What's on your mind? Christmas shopping? Politics? Figuring a way to cut a few pounds after Thanksgiving and before Christmas?
Have you ever stopped to think about what you think about?
Mental inventory is important, especially during this busy time of year. It is so easy to operate on "auto pilot," without realizing we haven't taken any time for maintenance in our thought process.
We need to discipline our minds just as we do our bodies. We can drift away from the Lord and others by simply not taking the time to think properly.
In Philippians 4:8, we are told to think about the right things. The word used for "think" in that passage literally means to "take an inventory." It means to take time to think about what you think about.
Proverbs 4:23 says we are to "Above all else guard your heart (intellect), for it is the wellspring of life."
Sooner or later the way we think translates into actions. Often we wonder, "how we could I have said or done something so foolish?" Usually it is the product of an undisciplined thought life. Unwholesome thinking is the doorway to many regrets.
Conversely, what we force ourselves to think about will determine how we feel. The psalmist said, "I have considered my ways and have turned my steps to your statutes." (Psalm 119:59)
That verse is the key to discipline in our thought lives. The One who designed us also wrote the operation manual. His Word is meant to be a gauge by which we can make the proper adjustments in our attitudes.
Hebrews 4:12 says his words are "... living and active. Sharper than any double-edged sword, it penetrates even to dividing soul and spirit, joints and marrow; it judges the thoughts and attitudes of the heart."
One of the reasons our devotion to God's Word is so important is because of the importance and honesty of the "surgery" it performs in our lives. Each of us needs correction from time to time, and it is the conviction brought on by an openness and obedience to Scripture that makes us aware of how we have drifted.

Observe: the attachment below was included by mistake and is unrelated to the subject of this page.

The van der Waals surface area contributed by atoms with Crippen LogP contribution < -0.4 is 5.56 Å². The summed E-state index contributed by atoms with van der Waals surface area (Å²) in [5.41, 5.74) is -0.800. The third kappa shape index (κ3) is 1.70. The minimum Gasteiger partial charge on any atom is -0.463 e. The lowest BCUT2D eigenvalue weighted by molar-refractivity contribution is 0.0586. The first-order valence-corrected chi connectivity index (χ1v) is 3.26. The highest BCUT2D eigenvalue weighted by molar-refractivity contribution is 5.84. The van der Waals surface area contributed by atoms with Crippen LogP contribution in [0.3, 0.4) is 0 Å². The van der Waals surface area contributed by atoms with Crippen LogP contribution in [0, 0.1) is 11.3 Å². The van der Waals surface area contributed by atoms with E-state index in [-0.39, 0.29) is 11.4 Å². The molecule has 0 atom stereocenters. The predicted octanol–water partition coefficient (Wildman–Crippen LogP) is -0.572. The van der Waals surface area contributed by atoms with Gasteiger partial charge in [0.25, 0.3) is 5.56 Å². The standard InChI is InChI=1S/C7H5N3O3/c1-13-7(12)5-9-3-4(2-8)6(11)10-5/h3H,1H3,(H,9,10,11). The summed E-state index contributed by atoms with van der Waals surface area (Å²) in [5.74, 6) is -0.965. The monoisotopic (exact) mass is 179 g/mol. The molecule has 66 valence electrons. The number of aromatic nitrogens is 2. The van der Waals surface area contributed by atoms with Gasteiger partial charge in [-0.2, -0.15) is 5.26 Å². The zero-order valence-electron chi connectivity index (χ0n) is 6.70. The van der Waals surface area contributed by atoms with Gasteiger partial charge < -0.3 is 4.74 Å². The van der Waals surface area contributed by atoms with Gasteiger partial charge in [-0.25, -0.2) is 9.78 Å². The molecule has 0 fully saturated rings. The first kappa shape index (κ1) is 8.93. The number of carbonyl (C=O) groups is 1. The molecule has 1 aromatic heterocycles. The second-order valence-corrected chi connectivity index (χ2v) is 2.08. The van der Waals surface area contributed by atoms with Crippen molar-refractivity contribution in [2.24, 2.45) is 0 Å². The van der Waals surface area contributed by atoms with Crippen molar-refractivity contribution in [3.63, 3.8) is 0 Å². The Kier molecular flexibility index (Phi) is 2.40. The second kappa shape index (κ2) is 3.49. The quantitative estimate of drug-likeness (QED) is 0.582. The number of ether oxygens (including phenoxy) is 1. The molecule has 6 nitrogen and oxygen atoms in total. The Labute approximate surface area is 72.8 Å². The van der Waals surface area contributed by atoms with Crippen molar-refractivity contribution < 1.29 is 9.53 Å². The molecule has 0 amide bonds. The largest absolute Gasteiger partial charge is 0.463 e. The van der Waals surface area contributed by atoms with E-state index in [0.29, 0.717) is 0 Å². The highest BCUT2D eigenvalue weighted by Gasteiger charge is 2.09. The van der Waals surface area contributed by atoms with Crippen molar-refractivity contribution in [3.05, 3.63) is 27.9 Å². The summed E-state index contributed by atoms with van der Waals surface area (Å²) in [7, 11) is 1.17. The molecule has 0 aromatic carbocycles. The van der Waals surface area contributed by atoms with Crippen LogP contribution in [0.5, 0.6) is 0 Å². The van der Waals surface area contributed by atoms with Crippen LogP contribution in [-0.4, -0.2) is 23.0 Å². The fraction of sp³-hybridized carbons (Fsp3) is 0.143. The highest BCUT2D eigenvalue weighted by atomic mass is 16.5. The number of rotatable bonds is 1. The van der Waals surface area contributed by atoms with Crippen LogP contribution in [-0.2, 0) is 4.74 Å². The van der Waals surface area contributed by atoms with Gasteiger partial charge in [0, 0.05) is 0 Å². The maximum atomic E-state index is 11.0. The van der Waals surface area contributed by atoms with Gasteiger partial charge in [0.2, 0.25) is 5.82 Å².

2 Corinthians 10:5 challenges us to, "take captive every thought to make it obedient to Christ." As we do that, two things will happen: First we will become more like him. That has been his desire all along.
Secondly, we will see others as he sees them. That is an attitude sorely lacking even among Christians today.
Philippians chapter two is one of the most powerful passages in the Bible that deals with Christ's life and sacrifice for us. In verse five of that chapter, we are told our attitude should be the same as his. That is a tall order, but it is possible.
As the Christmas season approaches, may I suggest an addition to your busy schedule? Take time to do a mental inventory. Are there changes you need to make? Are there relationships that need to be restored?
As we remember the birth of our Savior, let's remember, too, that he came so we could follow his example. One of the greatest gifts we could give to our loved ones and others around us is a changed life because of a changed heart. What's on your mind?
Phil Reemtsma is pastor of Calvary Baptist Church at 208 Lawton Drive in Kenai.
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